A new way of looking at marine evolution over the past 540 million years has shown that levels of biodiversity in our oceans have remained fairly constant, rather than increasing continuously over the last 200 million years, as scientists previously thought.
A team led by researchers from the School of Geography, Earth and Environmental Sciences at the University of Birmingham have used a big data approach to study this question, which has been disputed by palaeobiologists in recent years.
Using fossil data collected over the past two centuries, and compiled by hundreds of researchers in the Paleobiology Database over the last 20 years, the team was able to show regional-scale patterns of diversity across geological time from the so-called Cambrian Explosion – the point at which most major groups of animals started to appear in the fossil record – to the present day.
Dr Roger Close, who led the research, explains: “Studies of marine animal diversity over the last five-hundred-odd million years have historically focussed on estimating how “global” diversity changed through time. The problem is that the fossil record is not really global, because both the amount and the parts of the world that are actually preserved in the fossil record changes so much through geological time. This means that so-called “global” diversity curves are misleading. To get around this problem, we studied diversity at regional spatial scales. This meant that we could focus on places and times that are well-known in the fossil record. By comparing geographic regions that were similar in size, we could show how marine animal diversity varied across both time and space." Dr close continues, "Importantly, though we don’t find any evidence that diversity increased in a continuous, sustained way through long intervals of geological time. This is a major departure from previous studies of “global” diversity. These studies concluded that marine animal biodiversity had increased steadily over the last 200 million years, culminating in modern levels that were greater than any point in Earth’s history. In contrast, our work suggests that modern levels of biodiversity — at least at the regional scales we studied — are not exceptional.”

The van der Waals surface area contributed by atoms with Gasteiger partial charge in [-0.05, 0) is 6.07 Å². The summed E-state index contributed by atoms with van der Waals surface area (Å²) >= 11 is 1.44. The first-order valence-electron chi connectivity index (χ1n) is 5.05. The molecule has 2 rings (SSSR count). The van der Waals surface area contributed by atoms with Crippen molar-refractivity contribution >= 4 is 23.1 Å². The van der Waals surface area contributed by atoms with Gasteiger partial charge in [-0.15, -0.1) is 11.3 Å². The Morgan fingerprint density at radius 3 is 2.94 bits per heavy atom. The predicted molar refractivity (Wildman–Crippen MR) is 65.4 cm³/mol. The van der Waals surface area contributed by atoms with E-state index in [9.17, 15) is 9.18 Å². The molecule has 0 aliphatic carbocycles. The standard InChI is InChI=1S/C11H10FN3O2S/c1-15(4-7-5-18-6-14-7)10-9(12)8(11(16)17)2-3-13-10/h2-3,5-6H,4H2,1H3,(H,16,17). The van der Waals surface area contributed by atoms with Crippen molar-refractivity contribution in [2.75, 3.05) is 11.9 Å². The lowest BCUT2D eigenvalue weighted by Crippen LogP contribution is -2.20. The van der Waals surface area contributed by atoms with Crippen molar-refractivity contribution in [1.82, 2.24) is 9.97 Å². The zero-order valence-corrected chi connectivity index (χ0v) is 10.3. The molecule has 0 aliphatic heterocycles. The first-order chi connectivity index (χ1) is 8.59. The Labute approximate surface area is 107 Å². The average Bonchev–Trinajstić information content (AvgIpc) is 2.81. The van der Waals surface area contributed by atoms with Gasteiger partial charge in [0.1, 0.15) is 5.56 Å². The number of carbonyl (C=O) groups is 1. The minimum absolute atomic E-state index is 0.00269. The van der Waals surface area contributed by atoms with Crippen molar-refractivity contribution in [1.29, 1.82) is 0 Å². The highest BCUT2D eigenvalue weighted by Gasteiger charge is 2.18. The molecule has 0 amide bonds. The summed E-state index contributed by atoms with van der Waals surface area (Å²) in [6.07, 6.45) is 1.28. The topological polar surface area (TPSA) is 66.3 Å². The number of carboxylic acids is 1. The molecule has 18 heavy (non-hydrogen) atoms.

Access the paper: Close et al (2020). ‘The spatial structure of Phanerozoic marine animal diversity’. Science.
Posted on: 24 April 2020